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LEGRAND v. EDUCATION MANAGEMENT CORP.

United States District Court, S.D. New York


September 1, 2004.

REGINE LEGRAND, et al., Plaintiffs,
v.
EDUCATION MANAGEMENT CORP., et al., Defendants.

The opinion of the court was delivered by: HENRY PITMAN, Magistrate Judge

MEMORANDUM OPINION AND ORDER

By letter dated May 23, 2004, plaintiffs seek leave of court to send an "opt-in" notice to potential plaintiffs pursuant to 29 U.S.C. § 216(b). For the reasons set forth below, plaintiffs' application is granted to the extent that plaintiffs seek to serve opt-in notices to similarly situated individuals who have been employed by defendants within the last three years.

This is an action under the Fair Labor Standards Act ("FLSA") in which the plaintiffs allege that they are or were employed by the defendants, a nationwide group of over twenty schools, as assistant directors of admission and that they were routinely required to work more than forty hours per week without being paid time and a half for overtime work as guaranteed by the FLSA. Plaintiffs Legrand, LaFrance and Postler have submitted declarations in which each states that he or she "was told by management that [assistant directors of admission] at defendants' schools across the country also had to work over forty hours per week, and were denied overtime."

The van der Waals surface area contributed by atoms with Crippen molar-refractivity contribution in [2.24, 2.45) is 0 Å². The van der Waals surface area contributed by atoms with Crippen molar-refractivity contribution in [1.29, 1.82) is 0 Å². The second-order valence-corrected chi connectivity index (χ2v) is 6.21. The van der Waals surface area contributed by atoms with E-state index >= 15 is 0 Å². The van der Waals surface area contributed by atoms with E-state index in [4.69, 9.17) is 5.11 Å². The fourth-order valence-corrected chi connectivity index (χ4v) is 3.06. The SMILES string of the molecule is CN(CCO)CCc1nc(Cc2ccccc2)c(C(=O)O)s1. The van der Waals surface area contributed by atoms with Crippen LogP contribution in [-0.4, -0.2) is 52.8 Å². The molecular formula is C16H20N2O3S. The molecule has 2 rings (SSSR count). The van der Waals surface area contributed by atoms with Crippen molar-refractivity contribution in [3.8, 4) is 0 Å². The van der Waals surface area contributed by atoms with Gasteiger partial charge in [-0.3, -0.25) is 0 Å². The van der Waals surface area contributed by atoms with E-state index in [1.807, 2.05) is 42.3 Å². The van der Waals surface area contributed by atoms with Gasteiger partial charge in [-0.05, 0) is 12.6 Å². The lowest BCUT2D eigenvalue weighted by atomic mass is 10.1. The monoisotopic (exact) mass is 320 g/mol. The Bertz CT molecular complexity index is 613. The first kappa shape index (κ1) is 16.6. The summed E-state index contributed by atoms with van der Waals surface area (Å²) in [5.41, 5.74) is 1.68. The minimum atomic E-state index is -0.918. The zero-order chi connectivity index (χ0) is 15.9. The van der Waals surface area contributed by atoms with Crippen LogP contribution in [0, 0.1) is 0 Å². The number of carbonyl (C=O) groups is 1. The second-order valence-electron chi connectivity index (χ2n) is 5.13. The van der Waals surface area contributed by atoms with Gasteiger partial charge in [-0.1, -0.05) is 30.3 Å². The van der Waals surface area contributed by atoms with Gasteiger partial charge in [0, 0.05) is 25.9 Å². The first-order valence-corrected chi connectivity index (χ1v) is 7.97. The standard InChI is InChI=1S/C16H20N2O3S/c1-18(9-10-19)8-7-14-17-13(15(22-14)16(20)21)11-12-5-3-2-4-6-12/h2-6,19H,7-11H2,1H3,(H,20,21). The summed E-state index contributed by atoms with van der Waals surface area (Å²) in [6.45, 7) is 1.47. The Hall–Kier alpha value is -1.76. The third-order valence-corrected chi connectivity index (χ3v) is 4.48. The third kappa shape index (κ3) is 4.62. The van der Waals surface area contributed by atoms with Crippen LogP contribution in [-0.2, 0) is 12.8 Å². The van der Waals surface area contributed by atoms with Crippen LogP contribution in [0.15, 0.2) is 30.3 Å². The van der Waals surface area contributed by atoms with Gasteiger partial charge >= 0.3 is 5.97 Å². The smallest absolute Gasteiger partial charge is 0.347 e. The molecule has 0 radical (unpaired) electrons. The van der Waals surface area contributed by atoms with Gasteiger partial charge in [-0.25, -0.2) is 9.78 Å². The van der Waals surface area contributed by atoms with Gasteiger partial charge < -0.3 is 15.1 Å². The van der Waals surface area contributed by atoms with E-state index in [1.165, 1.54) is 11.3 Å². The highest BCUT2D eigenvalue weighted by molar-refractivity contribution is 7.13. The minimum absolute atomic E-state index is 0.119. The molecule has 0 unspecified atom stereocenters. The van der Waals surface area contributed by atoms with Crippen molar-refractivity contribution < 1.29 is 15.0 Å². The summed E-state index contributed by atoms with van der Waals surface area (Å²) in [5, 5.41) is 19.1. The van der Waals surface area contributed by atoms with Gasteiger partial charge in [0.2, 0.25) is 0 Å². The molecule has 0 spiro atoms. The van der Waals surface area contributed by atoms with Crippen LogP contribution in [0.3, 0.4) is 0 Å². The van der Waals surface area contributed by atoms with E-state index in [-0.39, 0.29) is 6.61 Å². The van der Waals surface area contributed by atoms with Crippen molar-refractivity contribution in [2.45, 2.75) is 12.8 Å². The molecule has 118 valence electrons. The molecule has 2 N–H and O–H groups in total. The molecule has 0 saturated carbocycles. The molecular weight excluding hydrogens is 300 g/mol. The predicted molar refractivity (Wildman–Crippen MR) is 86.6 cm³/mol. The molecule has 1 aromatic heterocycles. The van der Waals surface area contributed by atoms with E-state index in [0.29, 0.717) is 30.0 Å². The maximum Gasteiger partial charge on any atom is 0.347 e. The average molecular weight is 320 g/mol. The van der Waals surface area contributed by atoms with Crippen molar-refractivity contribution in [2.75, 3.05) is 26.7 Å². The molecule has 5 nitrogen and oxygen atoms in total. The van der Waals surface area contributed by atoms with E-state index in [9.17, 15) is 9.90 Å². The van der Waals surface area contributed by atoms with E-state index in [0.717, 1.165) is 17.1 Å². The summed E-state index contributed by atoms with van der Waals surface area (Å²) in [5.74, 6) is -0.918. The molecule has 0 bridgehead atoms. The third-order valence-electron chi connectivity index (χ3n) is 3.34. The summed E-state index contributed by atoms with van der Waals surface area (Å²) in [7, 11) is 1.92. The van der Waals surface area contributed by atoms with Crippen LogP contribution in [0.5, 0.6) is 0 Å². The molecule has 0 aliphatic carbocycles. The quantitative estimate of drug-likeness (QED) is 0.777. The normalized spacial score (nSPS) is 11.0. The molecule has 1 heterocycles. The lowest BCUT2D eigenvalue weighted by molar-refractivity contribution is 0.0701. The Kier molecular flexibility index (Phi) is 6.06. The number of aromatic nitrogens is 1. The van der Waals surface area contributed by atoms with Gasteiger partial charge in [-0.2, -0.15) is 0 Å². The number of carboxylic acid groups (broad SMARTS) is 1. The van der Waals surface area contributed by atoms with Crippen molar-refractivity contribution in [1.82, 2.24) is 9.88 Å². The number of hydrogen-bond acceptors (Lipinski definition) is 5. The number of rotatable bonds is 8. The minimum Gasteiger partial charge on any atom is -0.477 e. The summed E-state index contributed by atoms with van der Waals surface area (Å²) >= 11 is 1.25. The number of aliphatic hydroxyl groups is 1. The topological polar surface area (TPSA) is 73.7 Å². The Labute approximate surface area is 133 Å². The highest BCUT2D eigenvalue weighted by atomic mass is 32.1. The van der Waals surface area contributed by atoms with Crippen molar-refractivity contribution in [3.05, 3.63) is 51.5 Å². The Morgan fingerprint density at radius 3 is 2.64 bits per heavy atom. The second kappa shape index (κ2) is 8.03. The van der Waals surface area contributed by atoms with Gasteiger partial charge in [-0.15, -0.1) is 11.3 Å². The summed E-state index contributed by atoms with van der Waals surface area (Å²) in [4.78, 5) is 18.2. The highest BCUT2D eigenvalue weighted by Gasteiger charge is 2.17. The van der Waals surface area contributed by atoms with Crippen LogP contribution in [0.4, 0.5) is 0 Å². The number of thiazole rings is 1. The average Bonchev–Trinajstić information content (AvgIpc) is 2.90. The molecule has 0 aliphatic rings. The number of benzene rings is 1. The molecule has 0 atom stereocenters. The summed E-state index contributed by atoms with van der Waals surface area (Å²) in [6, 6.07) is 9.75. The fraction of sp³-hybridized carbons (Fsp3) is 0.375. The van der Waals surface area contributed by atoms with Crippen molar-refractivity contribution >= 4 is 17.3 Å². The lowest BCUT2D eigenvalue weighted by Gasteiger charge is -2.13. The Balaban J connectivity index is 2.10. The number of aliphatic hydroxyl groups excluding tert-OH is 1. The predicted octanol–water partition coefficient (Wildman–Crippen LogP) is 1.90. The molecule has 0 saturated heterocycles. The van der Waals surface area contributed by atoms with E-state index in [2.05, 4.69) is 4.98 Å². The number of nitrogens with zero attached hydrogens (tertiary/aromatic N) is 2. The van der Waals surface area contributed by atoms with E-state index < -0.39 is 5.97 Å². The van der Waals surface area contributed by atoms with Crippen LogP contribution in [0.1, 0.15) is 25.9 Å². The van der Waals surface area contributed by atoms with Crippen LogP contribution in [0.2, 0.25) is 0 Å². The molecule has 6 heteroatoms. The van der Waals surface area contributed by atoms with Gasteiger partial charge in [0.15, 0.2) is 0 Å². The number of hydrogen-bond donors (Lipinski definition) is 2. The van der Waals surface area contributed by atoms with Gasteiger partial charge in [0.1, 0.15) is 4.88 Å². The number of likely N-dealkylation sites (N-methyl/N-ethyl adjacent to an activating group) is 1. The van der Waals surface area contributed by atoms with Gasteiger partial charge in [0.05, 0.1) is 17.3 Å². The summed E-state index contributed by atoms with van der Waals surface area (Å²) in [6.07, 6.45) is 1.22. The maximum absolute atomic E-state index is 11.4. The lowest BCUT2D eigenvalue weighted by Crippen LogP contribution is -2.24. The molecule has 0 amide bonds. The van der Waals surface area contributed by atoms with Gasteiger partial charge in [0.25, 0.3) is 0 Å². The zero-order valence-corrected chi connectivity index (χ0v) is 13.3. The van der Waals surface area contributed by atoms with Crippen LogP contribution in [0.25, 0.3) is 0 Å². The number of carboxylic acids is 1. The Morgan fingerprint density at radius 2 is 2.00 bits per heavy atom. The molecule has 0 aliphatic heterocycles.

In addition to their FLSA claim, plaintiffs have also asserted a claim under Articles 6 and 19 of the New York Labor Law. Plaintiffs allege that these provisions require "premium pay" for hours worked in excess of forty hours per week and require a "$1.00 spread of hours pay [for hours worked in excess of] 10 hours per day" (Complaint, ¶ 27).*fn1

  Section 216(b) of the FLSA provides, in pertinent part: